The fortieth anniversary of the Church Committee on Jan. 27 triggered a call for new Congressional hearings on America’s intelligence agencies by seventeen former committee staff members. The United States Senate created the Select Committee to Study Governmental Operations which became known as the Church Committee after its chairman, Senator Frank Church. The Church Committee hearings and reports provided the only genuine Congressional oversight of the intelligence apparatus of the United States during the twentieth century but its work was cut short after fourteen reports were issued.
The Church Committee tackled the assassination of President John Kennedy, a myriad of abuses by the Central Intelligence Agency, Watergate misdeeds, and COINTELPRO crimes by the Federal Bureau of Investigation. J. Edgar Hoover died in 1972 and did not have to face public disclosure before the committee of the FBI’s massive, clandestine counterintelligence program.
President Gerald Ford tried to derail the Church Committee by establishing his own Rockefeller Commission but Ford’s ploy did not stop determined legislators. The Church Committee’s final report was issued on April 29, 1976 and closed its door on further public inquiry into the government’s dirty secrets. The committee lost momentum for disclosure after the Dec. 25, 1975 murder of CIA agent Richard Welch, whose death some blamed on the committee’s exposes.
Most of the information now known about COINTELPRO comes from two sources, the Freedom of Information Act and the Church Committee. The scope and magnitude of COINTELPRO far exceeded other abuses, such as Watergate, which gained more public attention.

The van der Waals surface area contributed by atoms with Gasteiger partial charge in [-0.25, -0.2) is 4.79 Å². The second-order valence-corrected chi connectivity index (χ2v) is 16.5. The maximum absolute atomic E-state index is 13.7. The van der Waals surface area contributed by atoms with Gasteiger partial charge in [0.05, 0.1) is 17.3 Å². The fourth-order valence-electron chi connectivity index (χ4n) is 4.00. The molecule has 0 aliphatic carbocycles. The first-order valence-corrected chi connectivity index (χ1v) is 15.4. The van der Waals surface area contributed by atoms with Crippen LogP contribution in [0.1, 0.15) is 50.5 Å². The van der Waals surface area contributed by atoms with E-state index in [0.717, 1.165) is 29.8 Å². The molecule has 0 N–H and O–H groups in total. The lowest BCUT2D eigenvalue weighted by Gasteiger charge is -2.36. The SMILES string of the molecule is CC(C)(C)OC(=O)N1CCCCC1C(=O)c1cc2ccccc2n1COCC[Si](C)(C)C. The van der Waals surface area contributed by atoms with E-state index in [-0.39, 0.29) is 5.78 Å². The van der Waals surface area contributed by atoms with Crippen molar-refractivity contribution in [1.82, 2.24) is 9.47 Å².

The former Church Committee staff members have now issued a report through the Brennan Center for Justice calling for Congress to conduct a “comprehensive evaluation” of American spying. “Congress needs to demonstrate its ability to check executive branch overreach across the multiple programs and agencies, re-establish democratic controls over intelligence policies and ensure public accountability of intelligence practices,” said the report.
The former committee staff complain about current excesses by the intelligence community and focus their call for a new oversight panel on events since the Church Committee adjourned. However, little has been said in Washington, D.C. about the unfinished business of the original committee, which includes political prisoners convicted in COINTELPRO-tainted state court trials.
A prime example of a state trial manipulated by federal agents is the case of the Omaha Two, Edward Poindexter and Mondo we Langa, formerly David Rice. The men were leaders of a Black Panther affiliate group in Omaha and convicted after a controversial trial for the murder of a policeman. Both the Federal Bureau of Investigation and the Alcohol, Tobacco and Firearms Division were involved in the case.
The FBI misdeeds in the Omaha Two case included withholding a laboratory report on the identity of an anonymous caller who lured the policeman to his death. The role of ATF is less well documented, however, based on a newspaper photo it appears as though someone within ATF dusted Mondo’s pants with dynamite particles after he surrendered.
If Congress fails to take up the issue of COINTELPRO prisoners, imprisoned for over four decades, and if President Barack Obama continues to ignore the inmates’ plight, then the United Nations will have much to examine later this year when United States compliance with human rights treaties comes under periodic review.